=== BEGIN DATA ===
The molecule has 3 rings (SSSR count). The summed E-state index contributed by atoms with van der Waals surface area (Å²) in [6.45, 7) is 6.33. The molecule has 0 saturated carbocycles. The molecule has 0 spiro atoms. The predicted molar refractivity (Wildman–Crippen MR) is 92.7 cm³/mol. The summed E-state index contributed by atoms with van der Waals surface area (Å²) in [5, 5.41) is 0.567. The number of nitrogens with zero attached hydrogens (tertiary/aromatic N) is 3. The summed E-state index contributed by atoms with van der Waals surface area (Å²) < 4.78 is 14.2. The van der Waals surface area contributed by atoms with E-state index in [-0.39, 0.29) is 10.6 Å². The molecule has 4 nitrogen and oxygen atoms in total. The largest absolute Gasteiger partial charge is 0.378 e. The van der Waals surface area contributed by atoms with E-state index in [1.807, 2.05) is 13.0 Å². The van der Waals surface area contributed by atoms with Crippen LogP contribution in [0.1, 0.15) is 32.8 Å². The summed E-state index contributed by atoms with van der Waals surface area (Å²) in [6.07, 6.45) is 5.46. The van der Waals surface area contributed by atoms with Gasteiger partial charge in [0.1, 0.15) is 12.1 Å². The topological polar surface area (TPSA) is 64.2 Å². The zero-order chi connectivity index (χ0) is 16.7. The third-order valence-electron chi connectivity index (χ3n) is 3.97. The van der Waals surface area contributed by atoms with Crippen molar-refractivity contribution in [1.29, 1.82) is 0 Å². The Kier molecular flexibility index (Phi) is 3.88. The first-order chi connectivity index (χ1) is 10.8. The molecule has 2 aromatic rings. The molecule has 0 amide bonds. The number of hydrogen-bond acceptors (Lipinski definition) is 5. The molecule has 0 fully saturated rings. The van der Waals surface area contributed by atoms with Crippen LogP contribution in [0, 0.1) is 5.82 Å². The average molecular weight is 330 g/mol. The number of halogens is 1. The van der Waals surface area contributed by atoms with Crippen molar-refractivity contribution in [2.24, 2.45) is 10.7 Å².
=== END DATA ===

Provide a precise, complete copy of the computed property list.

The molecule has 3 rings (SSSR count). The summed E-state index contributed by atoms with van der Waals surface area (Å²) in [6.45, 7) is 6.33. The molecule has 0 saturated carbocycles. The molecule has 0 spiro atoms. The predicted molar refractivity (Wildman–Crippen MR) is 92.7 cm³/mol. The summed E-state index contributed by atoms with van der Waals surface area (Å²) in [5, 5.41) is 0.567. The number of nitrogens with zero attached hydrogens (tertiary/aromatic N) is 3. The summed E-state index contributed by atoms with van der Waals surface area (Å²) < 4.78 is 14.2. The van der Waals surface area contributed by atoms with E-state index in [-0.39, 0.29) is 10.6 Å². The molecule has 4 nitrogen and oxygen atoms in total. The largest absolute Gasteiger partial charge is 0.378 e. The van der Waals surface area contributed by atoms with E-state index in [1.807, 2.05) is 13.0 Å². The van der Waals surface area contributed by atoms with Crippen LogP contribution in [0.1, 0.15) is 32.8 Å². The summed E-state index contributed by atoms with van der Waals surface area (Å²) in [6.07, 6.45) is 5.46. The van der Waals surface area contributed by atoms with Gasteiger partial charge in [0.1, 0.15) is 12.1 Å². The topological polar surface area (TPSA) is 64.2 Å². The zero-order chi connectivity index (χ0) is 16.7. The third-order valence-electron chi connectivity index (χ3n) is 3.97. The van der Waals surface area contributed by atoms with Crippen molar-refractivity contribution in [1.29, 1.82) is 0 Å². The Kier molecular flexibility index (Phi) is 3.88. The first-order chi connectivity index (χ1) is 10.8. The molecule has 2 aromatic rings. The molecule has 0 amide bonds. The number of hydrogen-bond acceptors (Lipinski definition) is 5. The molecule has 0 fully saturated rings. The van der Waals surface area contributed by atoms with Crippen LogP contribution in [0, 0.1) is 5.82 Å². The average molecular weight is 330 g/mol. The number of halogens is 1. The van der Waals surface area contributed by atoms with Crippen molar-refractivity contribution in [2.24, 2.45) is 10.7 Å².